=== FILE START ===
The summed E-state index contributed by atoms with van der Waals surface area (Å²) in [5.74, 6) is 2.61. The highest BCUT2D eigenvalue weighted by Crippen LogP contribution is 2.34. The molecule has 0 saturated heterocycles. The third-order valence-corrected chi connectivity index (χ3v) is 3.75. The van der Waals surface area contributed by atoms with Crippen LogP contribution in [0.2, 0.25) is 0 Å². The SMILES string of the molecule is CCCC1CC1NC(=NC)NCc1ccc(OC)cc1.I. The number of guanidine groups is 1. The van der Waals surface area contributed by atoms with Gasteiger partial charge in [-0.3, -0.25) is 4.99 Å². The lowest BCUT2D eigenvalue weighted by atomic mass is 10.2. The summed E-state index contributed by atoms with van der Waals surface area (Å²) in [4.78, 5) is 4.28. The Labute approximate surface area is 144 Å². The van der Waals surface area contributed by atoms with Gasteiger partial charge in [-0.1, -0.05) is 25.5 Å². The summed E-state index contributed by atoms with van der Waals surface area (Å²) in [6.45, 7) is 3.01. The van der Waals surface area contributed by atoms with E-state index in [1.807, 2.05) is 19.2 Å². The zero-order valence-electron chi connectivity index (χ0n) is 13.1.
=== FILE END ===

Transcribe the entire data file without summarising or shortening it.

The summed E-state index contributed by atoms with van der Waals surface area (Å²) in [5.74, 6) is 2.61. The highest BCUT2D eigenvalue weighted by Crippen LogP contribution is 2.34. The molecule has 0 saturated heterocycles. The third-order valence-corrected chi connectivity index (χ3v) is 3.75. The van der Waals surface area contributed by atoms with Crippen LogP contribution in [0.2, 0.25) is 0 Å². The SMILES string of the molecule is CCCC1CC1NC(=NC)NCc1ccc(OC)cc1.I. The number of guanidine groups is 1. The van der Waals surface area contributed by atoms with Gasteiger partial charge in [-0.3, -0.25) is 4.99 Å². The lowest BCUT2D eigenvalue weighted by atomic mass is 10.2. The summed E-state index contributed by atoms with van der Waals surface area (Å²) in [4.78, 5) is 4.28. The Labute approximate surface area is 144 Å². The van der Waals surface area contributed by atoms with Gasteiger partial charge in [-0.1, -0.05) is 25.5 Å². The summed E-state index contributed by atoms with van der Waals surface area (Å²) in [6.45, 7) is 3.01. The van der Waals surface area contributed by atoms with E-state index in [1.807, 2.05) is 19.2 Å². The zero-order valence-electron chi connectivity index (χ0n) is 13.1.